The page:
February 10, 2020

Powerful concepts of understanding the world by @G_S_Bhogal

Causal Reductionism: Things rarely happen for just 1 reason. Usually, outcomes result from many causes conspiring together. But our minds cannot process such a complex arrangement, so we tend to ascribe outcomes to single causes, reducing the web of causality to a mere thread.

Emergence: When many simple objects interact with each other, they can form a system that has qualities that the objects themselves don’t. Examples: neurons creating consciousness, traders creating the stock-market, simple mathematical rules creating “living” patterns.

Cultural Parasitism: An ideology parasitizes the mind, changing the host’s behavior so they spread it to other people. Therefore, a successful ideology (the only kind we hear about) is not configured to be true; it is configured only to be easily transmitted and easily believed.

Cumulative Error: Mistakes grow. Beliefs are built on beliefs, so one wrong thought can snowball into a delusional worldview. Likewise, as an inaccuracy is reposted on the web, more is added to it, creating fake news. In our networked age, cumulative errors are the norm. 

Survivorship Bias: We overemphasize the examples that pass a visibility threshold e.g. our understanding of serial killers is based on the ones who got caught. Equally, news is only news if it’s an exception rather than the rule, but since it’s what we see we treat it as the rule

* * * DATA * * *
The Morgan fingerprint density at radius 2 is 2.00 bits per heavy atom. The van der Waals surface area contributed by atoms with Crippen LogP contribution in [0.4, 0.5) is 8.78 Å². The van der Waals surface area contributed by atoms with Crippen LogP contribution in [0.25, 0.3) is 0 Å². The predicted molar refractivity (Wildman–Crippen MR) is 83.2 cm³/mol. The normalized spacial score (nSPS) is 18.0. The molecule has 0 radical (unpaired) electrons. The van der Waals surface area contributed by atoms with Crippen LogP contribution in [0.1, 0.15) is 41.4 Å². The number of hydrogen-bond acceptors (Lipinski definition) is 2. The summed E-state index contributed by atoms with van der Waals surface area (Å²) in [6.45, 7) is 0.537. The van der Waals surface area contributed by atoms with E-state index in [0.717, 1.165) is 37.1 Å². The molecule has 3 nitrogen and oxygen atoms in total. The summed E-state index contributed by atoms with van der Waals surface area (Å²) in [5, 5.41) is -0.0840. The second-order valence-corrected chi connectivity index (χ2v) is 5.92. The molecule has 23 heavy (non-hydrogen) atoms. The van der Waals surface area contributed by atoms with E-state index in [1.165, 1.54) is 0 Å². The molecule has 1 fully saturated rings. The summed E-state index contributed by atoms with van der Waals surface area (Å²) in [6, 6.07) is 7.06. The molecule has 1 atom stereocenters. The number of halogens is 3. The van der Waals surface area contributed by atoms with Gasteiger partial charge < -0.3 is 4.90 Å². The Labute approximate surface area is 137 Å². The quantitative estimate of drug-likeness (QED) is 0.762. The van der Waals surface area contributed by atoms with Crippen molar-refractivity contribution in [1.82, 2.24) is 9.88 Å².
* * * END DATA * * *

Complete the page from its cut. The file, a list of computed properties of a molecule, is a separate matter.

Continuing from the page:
Simpson’s Paradox: A trend can appear in groups of data but disappear when these groups are combined. This effect can easily be exploited by limiting a dataset so that it shows exactly what one wants it to show. Thus: beware of even the strongest correlations.

Focusing Illusion: Nothing is ever as important as what you’re thinking about while you’re thinking about it. E.g. worrying about a thing makes the thing being worried about seem worse than it is. As Marcus Aurelius observed, “We suffer more often in imagination that in reality.”

Belief Bias: Arguments we'd normally reject for being idiotic suddenly seem perfectly logical if they lead to conclusions we approve of. In other words, we judge an argument’s strength not by how strongly it supports the conclusion but by how strongly *we* support the conclusion.

Woozle Effect: An article makes a claim without evidence, is then cited by another, which is cited by another, and so on, until the range of citations creates the impression that the claim has evidence, when really all articles are citing the same uncorroborated source. 

Tocqueville Paradox: As the living standards in a society rise, the people’s expectations of the society rise with it. The rise in expectations eventually surpasses the rise in living standards, inevitably resulting in disaffection (and sometimes populist uprisings).

Read more at https://twitter.com/G_S_Bhogal/status/1225561131122597896

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